Doc Uses Yoga to De-Stress Self and Patients


This article from yesterday’s Philadelphia Inquirer is a must read – the story of a man who chose to rise above his own grief and use his experience to better his life and the lives of those around him. Enjoy!

Tom Casey’s family tree casts a dark shadow. Heart disease infected virtually every branch. Heart attacks and strokes claimed the lives of both his father and mother before they were 60. They died within a year of each other, when Casey was only 24.

It was, he says, “a wake-up call.”

Casey, who grew up in Ardmore and went to Monsignor Bonner, St. Joe’s, and Temple University School of Medicine, stopped smoking. He began exercising – biking, running, swimming. He reformed his diet and monitored his blood pressure and cholesterol.

Healing and the Mind, Bill Moyers’ 1993 PBS special, fascinated him. He was receptive to the gospel of cardiologist Dean Ornish, who recommends yoga and meditation for reducing stress and managing hypertension. He was impressed by the research of Jon Kabat-Zinn of the University of Massachusetts Medical School, whose studies showed that Buddhist-based “mindfulness” not only lowers stress but also improves the quality of life of people with cancer, severe pain, and chronic heart and lung disease.

In the mid-1990s, friends invited Casey to yoga class. It was a revelation.

“I loved it,” Casey says. “It was tremendous fun, and I felt great afterward.”

Clumsy at ball sports, Casey discovered, to his delight, that he was adept at yoga (though he had to tame his initial Type-A tendency to push through the poses). He began attending classes four days a week.

Yoga appealed to him because it provided the framework and discipline for achieving mindfulness, which Casey, quoting Kabat-Zinn, defines as “paying attention in the prese

nt moment on purpose.” Yoga made him more relaxed, more “trusting in the unfolding of things.”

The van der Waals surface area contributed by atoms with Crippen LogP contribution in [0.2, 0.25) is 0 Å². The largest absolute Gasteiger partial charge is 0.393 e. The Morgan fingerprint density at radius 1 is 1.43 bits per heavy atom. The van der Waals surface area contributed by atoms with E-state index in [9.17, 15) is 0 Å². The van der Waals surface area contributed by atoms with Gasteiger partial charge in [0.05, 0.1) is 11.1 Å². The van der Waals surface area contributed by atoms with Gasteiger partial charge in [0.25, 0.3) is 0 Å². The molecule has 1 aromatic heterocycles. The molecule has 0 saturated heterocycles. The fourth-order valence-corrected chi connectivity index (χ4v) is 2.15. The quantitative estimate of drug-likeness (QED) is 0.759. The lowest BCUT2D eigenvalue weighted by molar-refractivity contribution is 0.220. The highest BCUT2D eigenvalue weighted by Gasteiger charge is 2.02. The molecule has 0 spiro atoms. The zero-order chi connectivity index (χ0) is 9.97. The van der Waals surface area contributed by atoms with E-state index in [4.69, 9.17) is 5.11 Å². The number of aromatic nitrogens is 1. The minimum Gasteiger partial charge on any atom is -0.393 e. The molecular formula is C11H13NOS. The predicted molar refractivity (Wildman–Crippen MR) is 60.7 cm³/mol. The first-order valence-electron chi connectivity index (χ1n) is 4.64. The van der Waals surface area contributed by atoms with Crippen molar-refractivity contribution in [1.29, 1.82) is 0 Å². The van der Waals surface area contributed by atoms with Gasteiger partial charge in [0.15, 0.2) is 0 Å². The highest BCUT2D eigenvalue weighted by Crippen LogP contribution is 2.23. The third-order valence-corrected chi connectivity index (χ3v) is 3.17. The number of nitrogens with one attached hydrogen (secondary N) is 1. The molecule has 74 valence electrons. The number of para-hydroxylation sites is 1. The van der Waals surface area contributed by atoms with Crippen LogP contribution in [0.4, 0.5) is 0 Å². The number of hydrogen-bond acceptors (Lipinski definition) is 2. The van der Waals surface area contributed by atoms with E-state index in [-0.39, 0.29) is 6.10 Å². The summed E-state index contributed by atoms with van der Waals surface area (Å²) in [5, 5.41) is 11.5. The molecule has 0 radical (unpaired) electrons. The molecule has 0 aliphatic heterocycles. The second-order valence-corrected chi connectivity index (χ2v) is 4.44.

It was good for his heart, he knew, and he was beginning to suspect it would be good also for his work as a neurodevelopmental pediatrician.

Casey, a board-certified private practitioner who’s on staff at Bryn Mawr Hospital and St. Christopher’s Hospital for Children, describes his specialty as “halfway between neurology and psychiatry.” His patients are kids with autism, attention deficit hyperactivity disorder, learning and developmental disorders, and behavioral problems.

Inspired by a mindfulness course taught by Diane Reibel of Thomas Jefferson University, Casey, in 1999, attended a weeklong mindfulness retreat in California. It was, he says, “a high,” and he returned home with “a profound sense of connectedness.”

It made me more attuned to what’s going on in the present moment,” Casey says. “It changed the way I practice.”

Casey is now less agenda-driven, more inclined to respond to the immediate emotional climate. With jumpy children, he’ll sometimes use yoga techniques – asking them to breathe deeply and deliberately like Darth Vader, or to arch their backs like a cat, stretch like a dog – to focus their attention.

But the lessons of mindfulness are most valuable for the parents of his young patients, Casey believes.

Mindfulness promotes self-awareness and awareness of others. It stimulates that part of the brain – the insular cortex – that helps you perceive and regulate how your body is feeling. By reducing your own stress, you can reduce the stress of others.

Casey uses the terms stress reactivity and emotional reactivity. Simply put, emotional states are contagious. If you’re anxious and upset, those around you may become anxious and upset as well. Through what Casey calls the “mirror neuron system,” we mimic the behavior we see.

For the parents of difficult children, reducing stress is crucial, not only for the parents’ well-being, but also for the progress of their children. “Stress shuts down new learning,” Casey says. “When you’re geared up for combat, no learning occurs.”

Mindfulness enhances attention, concentration, and self-control – all essential learning tools. It also fosters empathy, the foundation of social connection.

“If you want to improve kids’ learning, self-regulation, social connectivity, and emotional well-being,” Casey declares, “you need to develop the skills of mindfulness.”

Casey, who has led classes in yoga and meditation, wants to teach the parents of “children with developmental challenges” how to achieve mindfulness. His article of faith: “If the parents learn mindfulness, their children will benefit.”

He envisions this as the next chapter, an encore career. He is 64 now, and has lived four years longer than his parents. His heart is strong and healthy, in part because of his own success at mindfully managing stress.


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